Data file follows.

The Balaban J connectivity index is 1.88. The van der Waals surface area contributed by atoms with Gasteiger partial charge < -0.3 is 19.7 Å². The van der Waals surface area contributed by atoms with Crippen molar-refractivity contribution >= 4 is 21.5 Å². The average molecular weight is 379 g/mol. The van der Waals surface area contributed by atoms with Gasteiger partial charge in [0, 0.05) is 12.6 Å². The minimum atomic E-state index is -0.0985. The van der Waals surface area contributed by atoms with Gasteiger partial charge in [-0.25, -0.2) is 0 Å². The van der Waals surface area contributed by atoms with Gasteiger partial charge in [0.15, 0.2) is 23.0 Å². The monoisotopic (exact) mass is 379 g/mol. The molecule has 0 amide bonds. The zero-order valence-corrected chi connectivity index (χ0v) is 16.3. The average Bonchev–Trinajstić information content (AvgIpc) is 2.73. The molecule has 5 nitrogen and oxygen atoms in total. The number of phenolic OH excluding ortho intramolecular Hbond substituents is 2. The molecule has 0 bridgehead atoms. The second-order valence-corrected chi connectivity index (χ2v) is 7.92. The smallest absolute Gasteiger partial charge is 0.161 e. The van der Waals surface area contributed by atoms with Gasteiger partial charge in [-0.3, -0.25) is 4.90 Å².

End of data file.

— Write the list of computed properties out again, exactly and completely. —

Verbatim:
The Balaban J connectivity index is 1.88. The van der Waals surface area contributed by atoms with Gasteiger partial charge < -0.3 is 19.7 Å². The van der Waals surface area contributed by atoms with Crippen molar-refractivity contribution >= 4 is 21.5 Å². The average molecular weight is 379 g/mol. The van der Waals surface area contributed by atoms with Gasteiger partial charge in [0, 0.05) is 12.6 Å². The minimum atomic E-state index is -0.0985. The van der Waals surface area contributed by atoms with Gasteiger partial charge in [-0.25, -0.2) is 0 Å². The van der Waals surface area contributed by atoms with Gasteiger partial charge in [0.15, 0.2) is 23.0 Å². The monoisotopic (exact) mass is 379 g/mol. The molecule has 0 amide bonds. The zero-order valence-corrected chi connectivity index (χ0v) is 16.3. The average Bonchev–Trinajstić information content (AvgIpc) is 2.73. The molecule has 5 nitrogen and oxygen atoms in total. The number of phenolic OH excluding ortho intramolecular Hbond substituents is 2. The molecule has 0 bridgehead atoms. The second-order valence-corrected chi connectivity index (χ2v) is 7.92. The smallest absolute Gasteiger partial charge is 0.161 e. The van der Waals surface area contributed by atoms with Gasteiger partial charge in [-0.3, -0.25) is 4.90 Å².